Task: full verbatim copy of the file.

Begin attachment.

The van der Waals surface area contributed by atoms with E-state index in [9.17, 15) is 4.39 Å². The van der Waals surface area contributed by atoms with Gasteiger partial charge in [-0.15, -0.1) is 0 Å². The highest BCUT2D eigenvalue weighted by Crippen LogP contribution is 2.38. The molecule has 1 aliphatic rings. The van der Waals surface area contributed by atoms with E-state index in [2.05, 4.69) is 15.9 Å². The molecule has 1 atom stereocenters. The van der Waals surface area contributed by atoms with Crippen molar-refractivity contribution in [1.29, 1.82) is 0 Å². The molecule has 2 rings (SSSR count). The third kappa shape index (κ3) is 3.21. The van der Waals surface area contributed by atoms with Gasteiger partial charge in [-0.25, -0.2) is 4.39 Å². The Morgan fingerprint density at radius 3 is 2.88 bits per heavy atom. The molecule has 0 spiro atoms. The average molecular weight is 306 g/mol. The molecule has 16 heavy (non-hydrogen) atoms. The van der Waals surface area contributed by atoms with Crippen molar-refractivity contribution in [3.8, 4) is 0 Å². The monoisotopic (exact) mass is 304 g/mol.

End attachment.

The van der Waals surface area contributed by atoms with E-state index in [9.17, 15) is 4.39 Å². The van der Waals surface area contributed by atoms with Gasteiger partial charge in [-0.15, -0.1) is 0 Å². The highest BCUT2D eigenvalue weighted by Crippen LogP contribution is 2.38. The molecule has 1 aliphatic rings. The van der Waals surface area contributed by atoms with E-state index in [2.05, 4.69) is 15.9 Å². The molecule has 1 atom stereocenters. The van der Waals surface area contributed by atoms with Crippen molar-refractivity contribution in [1.29, 1.82) is 0 Å². The molecule has 2 rings (SSSR count). The third kappa shape index (κ3) is 3.21. The van der Waals surface area contributed by atoms with Gasteiger partial charge in [-0.25, -0.2) is 4.39 Å². The Morgan fingerprint density at radius 3 is 2.88 bits per heavy atom. The molecule has 0 spiro atoms. The average molecular weight is 306 g/mol. The molecule has 16 heavy (non-hydrogen) atoms. The van der Waals surface area contributed by atoms with Crippen molar-refractivity contribution in [3.8, 4) is 0 Å². The monoisotopic (exact) mass is 304 g/mol.